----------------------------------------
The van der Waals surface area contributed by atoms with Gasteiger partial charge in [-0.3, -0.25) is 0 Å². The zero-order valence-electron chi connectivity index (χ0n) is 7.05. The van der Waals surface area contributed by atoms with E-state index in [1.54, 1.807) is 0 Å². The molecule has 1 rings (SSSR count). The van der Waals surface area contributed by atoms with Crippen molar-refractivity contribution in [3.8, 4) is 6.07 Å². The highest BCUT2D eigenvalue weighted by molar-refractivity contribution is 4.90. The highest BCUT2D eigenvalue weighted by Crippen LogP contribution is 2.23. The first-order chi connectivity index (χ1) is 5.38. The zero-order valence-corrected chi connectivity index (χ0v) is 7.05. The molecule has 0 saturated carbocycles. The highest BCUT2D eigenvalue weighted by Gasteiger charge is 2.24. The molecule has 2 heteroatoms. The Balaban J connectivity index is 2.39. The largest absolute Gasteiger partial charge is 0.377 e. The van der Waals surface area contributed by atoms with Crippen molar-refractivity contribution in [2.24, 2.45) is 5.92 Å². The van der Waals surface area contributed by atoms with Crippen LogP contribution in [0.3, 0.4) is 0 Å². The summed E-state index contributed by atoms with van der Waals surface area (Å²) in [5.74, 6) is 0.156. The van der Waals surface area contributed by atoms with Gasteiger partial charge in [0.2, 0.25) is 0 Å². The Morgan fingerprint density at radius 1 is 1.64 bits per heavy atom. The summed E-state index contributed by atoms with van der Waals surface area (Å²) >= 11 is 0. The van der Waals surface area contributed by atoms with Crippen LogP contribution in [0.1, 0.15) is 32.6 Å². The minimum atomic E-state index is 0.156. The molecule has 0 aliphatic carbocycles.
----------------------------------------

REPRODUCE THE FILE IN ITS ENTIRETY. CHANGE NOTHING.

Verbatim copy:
The van der Waals surface area contributed by atoms with Gasteiger partial charge in [-0.3, -0.25) is 0 Å². The zero-order valence-electron chi connectivity index (χ0n) is 7.05. The van der Waals surface area contributed by atoms with E-state index in [1.54, 1.807) is 0 Å². The molecule has 1 rings (SSSR count). The van der Waals surface area contributed by atoms with Crippen molar-refractivity contribution in [3.8, 4) is 6.07 Å². The highest BCUT2D eigenvalue weighted by molar-refractivity contribution is 4.90. The highest BCUT2D eigenvalue weighted by Crippen LogP contribution is 2.23. The first-order chi connectivity index (χ1) is 5.38. The zero-order valence-corrected chi connectivity index (χ0v) is 7.05. The molecule has 0 saturated carbocycles. The highest BCUT2D eigenvalue weighted by Gasteiger charge is 2.24. The molecule has 2 heteroatoms. The Balaban J connectivity index is 2.39. The largest absolute Gasteiger partial charge is 0.377 e. The van der Waals surface area contributed by atoms with Crippen molar-refractivity contribution in [2.24, 2.45) is 5.92 Å². The van der Waals surface area contributed by atoms with Crippen LogP contribution in [0.3, 0.4) is 0 Å². The summed E-state index contributed by atoms with van der Waals surface area (Å²) in [5.74, 6) is 0.156. The van der Waals surface area contributed by atoms with Gasteiger partial charge in [0.2, 0.25) is 0 Å². The Morgan fingerprint density at radius 1 is 1.64 bits per heavy atom. The summed E-state index contributed by atoms with van der Waals surface area (Å²) >= 11 is 0. The van der Waals surface area contributed by atoms with Crippen LogP contribution in [0.1, 0.15) is 32.6 Å². The minimum atomic E-state index is 0.156. The molecule has 0 aliphatic carbocycles.